Last weekend I was browsing the All Time Highs and All Time Lows list on MTG Stocks when a frequently played card stood out to me – not because of it’s recent high, but rather due to the fact that it is hitting all-time lows.
Thoughtseize is the ninth most played card in Modern, according to the same website. It’s also 37th in Legacy, for some consolation demand. Yet despite its ubiquitous utility in these two formats, the card simply cannot gain traction from a pricing standpoint. When Theros rotated out of Standard, Thoughtseize’s eternal playability motivated players to keep their copies for future utility. As a result, the black sorcery’s price held up fairly well throughout the release of Battle for Zendikar.
Then, when Oath of the Gatewatch departed standard, things got ugly. Now the card sells at an all-time low on TCG Player, with buy lists topping out with a meager $8 – a far cry from its $17.50 peak back in 2014. What’s the rationale for this selloff? Does this signal the end of the age-old strategy of holding rotating cards for inevitable returns? This week I’ll explore some driving forces behind recent Eternal playable cards to try and get to the bottom of this phenomenon.
3 thoughts on “PROTRADER: Recently Printed Eternal Staples”
Sort of tangential to your article, but I don’t understand all the love in the mtgfinance world for the khanslaught fetches as a specs. I’ve recently picked up personal playsets of the original onslaught fetches, but I don’t own any fetches as specs.
The inevitable, eventual reprint of the zendikar fetches is a real problem for the khans ones, given that the allied and enemy fetches are to some extent (i.e., in some decks) substitutable. We saw this when khans came out and it caused the zendikar fetches to lose ~30% of their value. The effect next time won’t be nearly as strong (depends a lot on how soon the reprint comes), but it’ll probably cause some drop in khanslaught fetches and definitely will cause their prices to stagnate for a year or two.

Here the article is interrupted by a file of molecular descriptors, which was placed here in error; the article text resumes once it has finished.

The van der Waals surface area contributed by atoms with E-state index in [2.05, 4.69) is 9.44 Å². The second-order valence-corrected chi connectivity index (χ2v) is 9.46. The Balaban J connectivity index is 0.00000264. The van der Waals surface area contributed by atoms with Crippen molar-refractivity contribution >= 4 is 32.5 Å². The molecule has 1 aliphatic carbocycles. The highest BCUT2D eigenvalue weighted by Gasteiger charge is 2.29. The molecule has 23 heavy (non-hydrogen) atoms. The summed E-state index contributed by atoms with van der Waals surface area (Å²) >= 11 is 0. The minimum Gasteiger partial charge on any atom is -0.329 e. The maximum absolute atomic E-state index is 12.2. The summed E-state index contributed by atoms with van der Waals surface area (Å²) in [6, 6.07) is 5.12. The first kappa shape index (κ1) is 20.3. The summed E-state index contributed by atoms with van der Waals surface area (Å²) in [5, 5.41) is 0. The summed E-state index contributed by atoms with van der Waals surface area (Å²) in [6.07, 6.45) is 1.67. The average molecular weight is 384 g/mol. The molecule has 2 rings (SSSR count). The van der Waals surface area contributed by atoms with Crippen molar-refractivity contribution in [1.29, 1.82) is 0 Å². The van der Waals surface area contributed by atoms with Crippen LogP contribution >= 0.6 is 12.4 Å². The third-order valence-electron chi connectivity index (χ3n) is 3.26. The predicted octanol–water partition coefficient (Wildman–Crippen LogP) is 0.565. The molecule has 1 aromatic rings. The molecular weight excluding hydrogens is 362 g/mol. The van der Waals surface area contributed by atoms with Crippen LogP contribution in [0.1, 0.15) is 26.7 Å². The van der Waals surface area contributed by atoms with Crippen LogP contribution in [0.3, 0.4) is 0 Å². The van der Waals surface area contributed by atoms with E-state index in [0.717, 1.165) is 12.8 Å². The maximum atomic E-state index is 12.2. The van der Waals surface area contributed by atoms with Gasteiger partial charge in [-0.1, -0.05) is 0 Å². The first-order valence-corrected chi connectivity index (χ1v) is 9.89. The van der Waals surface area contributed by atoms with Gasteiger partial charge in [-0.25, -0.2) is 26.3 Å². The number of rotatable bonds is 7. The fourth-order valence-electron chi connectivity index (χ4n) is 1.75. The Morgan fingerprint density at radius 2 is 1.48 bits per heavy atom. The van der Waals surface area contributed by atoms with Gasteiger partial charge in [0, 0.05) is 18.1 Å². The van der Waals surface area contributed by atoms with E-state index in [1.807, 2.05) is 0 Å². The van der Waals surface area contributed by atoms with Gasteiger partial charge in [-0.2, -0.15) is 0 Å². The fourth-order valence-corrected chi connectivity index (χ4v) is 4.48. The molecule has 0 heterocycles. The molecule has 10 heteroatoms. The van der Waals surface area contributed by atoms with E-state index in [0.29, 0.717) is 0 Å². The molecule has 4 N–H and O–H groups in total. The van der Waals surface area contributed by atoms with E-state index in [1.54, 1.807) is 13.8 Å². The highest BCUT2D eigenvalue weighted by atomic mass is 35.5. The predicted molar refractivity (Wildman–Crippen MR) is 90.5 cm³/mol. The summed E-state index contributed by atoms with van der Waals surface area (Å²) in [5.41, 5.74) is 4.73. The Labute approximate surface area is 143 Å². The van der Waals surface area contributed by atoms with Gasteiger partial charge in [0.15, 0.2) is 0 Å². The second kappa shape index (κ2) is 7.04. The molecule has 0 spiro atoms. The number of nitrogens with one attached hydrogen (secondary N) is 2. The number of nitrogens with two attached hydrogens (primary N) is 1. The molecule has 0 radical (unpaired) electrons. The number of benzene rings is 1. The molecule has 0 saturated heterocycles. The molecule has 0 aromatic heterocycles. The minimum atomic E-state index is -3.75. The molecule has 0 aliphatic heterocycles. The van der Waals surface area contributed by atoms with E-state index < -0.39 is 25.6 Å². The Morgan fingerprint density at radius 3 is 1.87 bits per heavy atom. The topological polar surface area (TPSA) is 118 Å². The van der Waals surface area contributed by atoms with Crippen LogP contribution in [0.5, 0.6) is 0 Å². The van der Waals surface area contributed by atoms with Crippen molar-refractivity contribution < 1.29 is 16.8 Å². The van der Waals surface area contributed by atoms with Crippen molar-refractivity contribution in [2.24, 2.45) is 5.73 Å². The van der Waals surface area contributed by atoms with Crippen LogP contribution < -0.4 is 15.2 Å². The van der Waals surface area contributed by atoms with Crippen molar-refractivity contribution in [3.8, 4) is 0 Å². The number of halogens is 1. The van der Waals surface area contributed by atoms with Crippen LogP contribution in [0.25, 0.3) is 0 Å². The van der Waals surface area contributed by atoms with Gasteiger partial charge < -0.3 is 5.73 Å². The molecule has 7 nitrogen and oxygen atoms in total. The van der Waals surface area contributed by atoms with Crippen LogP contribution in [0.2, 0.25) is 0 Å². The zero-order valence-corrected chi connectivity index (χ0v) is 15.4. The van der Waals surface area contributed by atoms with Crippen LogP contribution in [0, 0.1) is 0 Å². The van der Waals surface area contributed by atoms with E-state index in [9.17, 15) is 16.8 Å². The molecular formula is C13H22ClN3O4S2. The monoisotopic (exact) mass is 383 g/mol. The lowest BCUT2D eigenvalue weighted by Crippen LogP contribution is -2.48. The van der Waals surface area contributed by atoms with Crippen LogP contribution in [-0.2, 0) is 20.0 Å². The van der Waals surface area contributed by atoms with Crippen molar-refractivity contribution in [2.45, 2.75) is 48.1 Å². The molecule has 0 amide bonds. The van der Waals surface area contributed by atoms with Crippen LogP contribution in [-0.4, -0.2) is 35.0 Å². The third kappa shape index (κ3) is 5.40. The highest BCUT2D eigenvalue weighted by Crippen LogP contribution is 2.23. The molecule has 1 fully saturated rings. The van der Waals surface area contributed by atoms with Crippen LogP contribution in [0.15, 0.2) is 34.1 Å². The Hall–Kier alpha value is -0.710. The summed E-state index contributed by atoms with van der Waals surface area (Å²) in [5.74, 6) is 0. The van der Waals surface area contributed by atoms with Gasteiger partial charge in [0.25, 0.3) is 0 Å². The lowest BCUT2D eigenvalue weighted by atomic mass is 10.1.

I’m with you 100%. While fetches were peaking in Standard, I moved my speculative copies and kept only those I use in my Legacy and Vintage decks. I really don’t like the prospects of Khans fetches. I think there’s an over-supply of them as speculators seemed to go deep on them, and there’s a constant reprint risk as you flagged.
If I’m going to park money in lands as investments, I’d much rather go into something like the recent Creature Lands once they rotate because those will offer some upside with minimal downside. One look at Celestial Colonnade is all I need to be convinced to tuck away a few playsets of the best new creature lands for a couple years.
Great build, thanks!
But look at Stirring Wildwood.
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